Associated Features and Disorders
Frequent checking of the defect, either directly or in a reflecting surface (e.g., mirrors, store windows, car bumpers, watch faces) can consume many hours a day. Some individuals use special lighting or magnifying glasses to scrutinize their “defect.” There may be excessive grooming behavior (e.g., excessive hair combing, hair removal, ritualized makeup application, or skin picking). Although the usual intent of checking and grooming is to diminish anxiety, be reassured about one’s appearance, or temporarily improve one’s appearance, these behaviors often intensify the preoccupation and associated anxiety.
Consequently, some individuals avoid mirrors, sometimes covering them or removing them from their environment. Others alternate between periods of excessive mirror checking and avoidance. Other behaviors aimed at improving the “defect” include excessive exercise (e.g., weight lifting), dieting, and frequent changing of clothes. There may be frequent requests for reassurance about the “defect,” but such reassurance leads to only temporary, if any, relief. Individuals with the disorder may also frequently compare their “ugly” body part with that of others. They may try to camouflage the “defect” (e.g., growing a beard to cover imagined facial scars, wearing a hat to hide imagined hair loss, stuffing their shorts to enhance a “small” penis). Some individuals may be excessively preoccupied with fears that the “ugly” body part will malfunction or is extremely fragile and in constant danger of being damaged. Insight about the perceived defect is often poor, and some individuals are delusional; that is, they are completely convinced that their view of the defect is accurate and undistorted, and they cannot be convinced otherwise. Ideas and delusions of reference related to the imagined defect are also common; that is, individuals with this disorder often think that others may be (or are) taking special notice of their supposed flaw, perhaps talking about it or mocking it.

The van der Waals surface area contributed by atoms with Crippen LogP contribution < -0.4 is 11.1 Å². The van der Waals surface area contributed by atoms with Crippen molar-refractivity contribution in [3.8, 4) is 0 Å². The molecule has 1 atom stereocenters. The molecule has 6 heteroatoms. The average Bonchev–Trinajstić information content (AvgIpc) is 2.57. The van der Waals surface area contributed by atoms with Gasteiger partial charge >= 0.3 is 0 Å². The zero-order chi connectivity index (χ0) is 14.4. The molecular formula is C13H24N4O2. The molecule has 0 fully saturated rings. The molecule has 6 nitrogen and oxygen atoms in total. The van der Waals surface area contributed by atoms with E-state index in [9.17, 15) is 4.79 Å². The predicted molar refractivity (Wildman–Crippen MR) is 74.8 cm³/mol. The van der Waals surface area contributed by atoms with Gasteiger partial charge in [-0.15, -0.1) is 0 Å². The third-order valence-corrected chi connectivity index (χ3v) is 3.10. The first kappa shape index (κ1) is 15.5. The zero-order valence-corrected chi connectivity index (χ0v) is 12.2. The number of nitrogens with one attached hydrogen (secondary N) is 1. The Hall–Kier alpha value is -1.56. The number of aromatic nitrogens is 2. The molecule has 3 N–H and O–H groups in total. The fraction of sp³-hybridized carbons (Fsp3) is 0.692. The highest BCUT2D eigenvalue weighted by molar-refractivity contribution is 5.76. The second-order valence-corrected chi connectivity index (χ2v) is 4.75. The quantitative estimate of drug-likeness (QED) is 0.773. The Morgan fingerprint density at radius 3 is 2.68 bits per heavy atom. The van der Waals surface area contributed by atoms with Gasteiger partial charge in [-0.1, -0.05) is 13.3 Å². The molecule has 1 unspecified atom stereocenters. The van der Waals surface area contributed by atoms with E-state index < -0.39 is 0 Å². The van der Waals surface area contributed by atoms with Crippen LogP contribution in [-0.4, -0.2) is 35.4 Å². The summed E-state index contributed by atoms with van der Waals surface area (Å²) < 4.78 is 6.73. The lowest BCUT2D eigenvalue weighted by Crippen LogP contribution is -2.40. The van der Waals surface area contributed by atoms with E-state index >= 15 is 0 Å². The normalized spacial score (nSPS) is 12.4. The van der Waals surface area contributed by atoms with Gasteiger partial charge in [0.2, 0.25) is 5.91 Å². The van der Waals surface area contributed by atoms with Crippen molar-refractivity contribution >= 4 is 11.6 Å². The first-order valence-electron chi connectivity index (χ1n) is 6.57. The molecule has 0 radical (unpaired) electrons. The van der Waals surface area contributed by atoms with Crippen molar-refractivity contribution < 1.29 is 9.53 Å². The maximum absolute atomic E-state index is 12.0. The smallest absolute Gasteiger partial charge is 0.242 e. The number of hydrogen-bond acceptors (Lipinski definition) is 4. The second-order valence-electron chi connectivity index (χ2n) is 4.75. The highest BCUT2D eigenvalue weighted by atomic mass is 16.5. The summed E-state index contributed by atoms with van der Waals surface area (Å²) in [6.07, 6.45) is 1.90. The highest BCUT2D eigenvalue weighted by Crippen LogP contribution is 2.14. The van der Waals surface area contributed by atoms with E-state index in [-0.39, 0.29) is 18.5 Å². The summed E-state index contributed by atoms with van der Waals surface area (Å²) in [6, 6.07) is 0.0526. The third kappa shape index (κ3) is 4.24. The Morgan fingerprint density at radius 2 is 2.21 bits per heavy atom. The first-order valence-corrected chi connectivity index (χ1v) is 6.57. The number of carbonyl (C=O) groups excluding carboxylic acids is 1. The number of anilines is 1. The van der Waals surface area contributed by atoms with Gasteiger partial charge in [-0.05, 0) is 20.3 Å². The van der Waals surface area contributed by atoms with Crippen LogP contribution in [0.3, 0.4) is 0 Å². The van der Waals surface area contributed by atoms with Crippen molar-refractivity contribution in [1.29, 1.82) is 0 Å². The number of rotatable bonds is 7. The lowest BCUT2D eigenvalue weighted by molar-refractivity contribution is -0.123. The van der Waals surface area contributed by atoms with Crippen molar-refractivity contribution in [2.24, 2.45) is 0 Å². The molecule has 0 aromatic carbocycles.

Avoidance of usual activities may lead to extreme social isolation. In some cases, individuals may leave their homes only at night, when they cannot be seen, or become housebound, sometimes for years. Individuals with this disorder may drop out of school, avoid job interviews, work at jobs below their capacity, or not work at all. They may have few friends, avoid dating and other social interactions, have marital difficulties, or get divorced because of their symptoms. The distress and dysfunction associated with this disorder, although variable, can lead to repeated hospitalization and to suicidal ideation, suicide attempts, and completed suicide. Individuals with Body Dysmorphic Disorder often pursue and receive general medical (often dermatological), dental, or surgical treatments to rectify their imagined or slight defects. Occasionally, individuals may resort to extreme measures (e.g., self-surgery) to correct their perceived flaws.
Such treatment may cause the disorder to worsen, leading to intensified or new preoccupations, which may in turn lead to further unsuccessful procedures, so that individuals may eventually possess “synthetic” noses, ears, breasts, hips, or other body parts, which they are still dissatisfied with. Body Dysmorphic Disorder may be associated with Major Depressive Disorder, Delusional Disorder, Social Phobia, and Obsessive-Compulsive Disorder.